Controlled Hunts in Fairfield County towns



Controlled Hunts in Fairfield County towns
Patricia Sesto, Chair, FCDMA




Deer population control through organized “controlled hunts” and private hunting begins each Sept 15.

With several Fairfield County Deer Management Alliance communities now finalizing their controlled hunt plans, the lessons learned from previous seasons are being incorporated for this year. The towns of Wilton, Darien, Ridgefield, and Redding each sponsored controlled hunts, as well as Audubon of Greenwich, The Nature Conservancy’s Devil’s Den in Weston, Wilton Land Conservation Trust, and the Weir Preserve of the Weir Farm Arts Center in Wilton.

The controlled hunt results for the 2009 deer season have now been fully reported on in each of the host communities and this information will be used to assess last year’s program and set goals for the upcoming season. The hunting season in Fairfield County begins on September 15th. Since this is one of the areas in the state most seriously affected by deer overabundance, the season here extends until January 31st each year.

A controlled hunt describes a process by which a limited number of hunters are specifically authorized to enter designated open space parcels under prescribed conditions.  The days and hours of hunting, elevated tree stand locations, weapons permitted, and other details are dictated by the host organization.  In all the cases cited above except Redding, the properties were closed to the public for the duration of the hunt.  In all cases there were communications with the public through newspaper coverage, direct mailings, and/or sign posting.

For the towns of Wilton and Darien, and the Audubon and Nature Conservancy, 2009 was just another season in a multi year program.  The Nature Conservancy’s Devil’s Den is the longest running effort; the 2009 hunt will be its ninth.  For Ridgefield and Redding the 2009 season marks their fourth hunting season.  As is expected, there was more controversy  associated with the first year hunts; a pattern encountered by most of the programs.  

In the 2006 hunt, Redding brought in the highest total of 100 deer.  Wilton (including Land Trust and Weir Preserve) culled 70 deer, Darien 8, Ridgefield 25, and Audubon of Greenwich, 22.  Within these hunts, as was the case across Connecticut, harvest numbers were generally lower than normal.  An unseasonably warm fall and strong acorn crop were cited as the likely cause of the weaker harvest.  Even with lower than desired numbers, removing deer from the population today means those deer will not reproduce and multiply next year.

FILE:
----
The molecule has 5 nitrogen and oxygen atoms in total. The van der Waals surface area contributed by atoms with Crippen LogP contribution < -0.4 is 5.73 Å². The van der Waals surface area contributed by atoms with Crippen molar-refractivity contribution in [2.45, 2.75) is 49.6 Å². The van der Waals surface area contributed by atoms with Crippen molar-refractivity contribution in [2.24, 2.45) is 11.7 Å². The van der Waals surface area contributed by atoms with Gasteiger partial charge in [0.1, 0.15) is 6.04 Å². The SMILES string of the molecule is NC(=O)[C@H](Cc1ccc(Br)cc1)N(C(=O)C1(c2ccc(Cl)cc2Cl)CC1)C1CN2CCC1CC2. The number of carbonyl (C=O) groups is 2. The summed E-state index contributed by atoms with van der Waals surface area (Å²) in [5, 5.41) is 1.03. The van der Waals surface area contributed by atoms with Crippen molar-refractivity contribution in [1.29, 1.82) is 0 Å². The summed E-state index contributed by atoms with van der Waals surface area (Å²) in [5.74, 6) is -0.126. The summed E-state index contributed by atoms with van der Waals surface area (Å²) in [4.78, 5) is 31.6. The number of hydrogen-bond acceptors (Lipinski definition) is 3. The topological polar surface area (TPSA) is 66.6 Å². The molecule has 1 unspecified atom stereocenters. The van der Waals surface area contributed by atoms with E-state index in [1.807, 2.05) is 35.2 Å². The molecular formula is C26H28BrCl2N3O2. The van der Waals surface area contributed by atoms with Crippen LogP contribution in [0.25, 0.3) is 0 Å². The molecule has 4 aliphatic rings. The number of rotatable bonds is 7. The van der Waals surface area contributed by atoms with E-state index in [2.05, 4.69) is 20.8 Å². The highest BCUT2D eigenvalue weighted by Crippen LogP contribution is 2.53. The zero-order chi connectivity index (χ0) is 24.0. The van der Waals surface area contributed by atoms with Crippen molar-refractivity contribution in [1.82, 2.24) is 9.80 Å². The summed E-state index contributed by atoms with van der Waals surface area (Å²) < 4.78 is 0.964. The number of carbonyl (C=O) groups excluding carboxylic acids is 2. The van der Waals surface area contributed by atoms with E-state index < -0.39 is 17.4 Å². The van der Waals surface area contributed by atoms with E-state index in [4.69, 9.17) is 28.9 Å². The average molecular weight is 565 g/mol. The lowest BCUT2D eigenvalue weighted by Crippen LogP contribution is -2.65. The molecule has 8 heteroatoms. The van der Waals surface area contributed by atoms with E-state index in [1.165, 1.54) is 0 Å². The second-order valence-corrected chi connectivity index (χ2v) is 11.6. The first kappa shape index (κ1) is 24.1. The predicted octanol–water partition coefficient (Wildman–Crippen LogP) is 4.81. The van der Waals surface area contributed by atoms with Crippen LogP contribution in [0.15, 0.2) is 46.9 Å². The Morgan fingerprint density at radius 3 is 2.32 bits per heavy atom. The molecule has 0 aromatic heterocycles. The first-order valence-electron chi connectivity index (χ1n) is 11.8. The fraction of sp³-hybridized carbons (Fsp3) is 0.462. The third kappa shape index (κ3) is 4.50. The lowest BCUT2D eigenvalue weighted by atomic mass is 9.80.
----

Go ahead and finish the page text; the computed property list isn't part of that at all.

Dr. Georgina Scholl of Redding cautions residents and officials not to be overly enthusiastic about this “slowing of growth.”  “Our goal cannot be simply to slow growth.  That won’t address our problems.  Towns need to significantly reduce the existing deer population if we are to find relief from Lyme disease, forest damage, and deer/vehicle accidents,” stated Scholl

Annual controlled hunts are valued components of each community’s effort to reduce the white-tailed deer population, but cannot alone achieve the necessary reduction in deer numbers.  Many Fairfield County towns have, according to the Connecticut Department of Environmental Protection’s latest aerial deer survey, a density of deer that exceeds 60 deer per square mile and seek to drop that number down to less than 20.  In addition to controlled hunts on larger parcels, Alliance towns urge their residents to join the effort and allow hunting on their private properties as well. In many towns private residential land accounts for around 70% of total land.

If a property owner wishes to find a hunter, they can visit the Fairfield County Deer Alliance website at www.deeralliance.com and request information or check in with local town halls or sportsmen associations.  Many towns keep lists of hunters looking for properties to hunt.  The website also includes a guide for interviewing hunters and information on donating venison to the “Hunters for the Hungry” or Hunt to Feed program.  

Additionally, Alliance members encourage residents to share their support of deer herd reduction with their town and state officials, noting that “people who support issues are less likely to speak out than those who oppose them, leaving our leaders to make decisions based on a very small, but vocal opposition.”

The Alliance was founded in February 2004 to foster regional development of effective deer population control. Member towns include the following: Bethel, Bridgeport, Brookfield, Danbury, Darien, Easton, Greenwich, New Canaan, Newtown, Norwalk, Redding, Ridgefield, Shelton, Sherman, Stamford, Weston, Westport and Wilton. For more information on deer management programs and to find out what your town is doing go to www.deeralliance.com


Contact: Patricia Sesto, FCDMA  at patricia.sesto@wiltonct.org,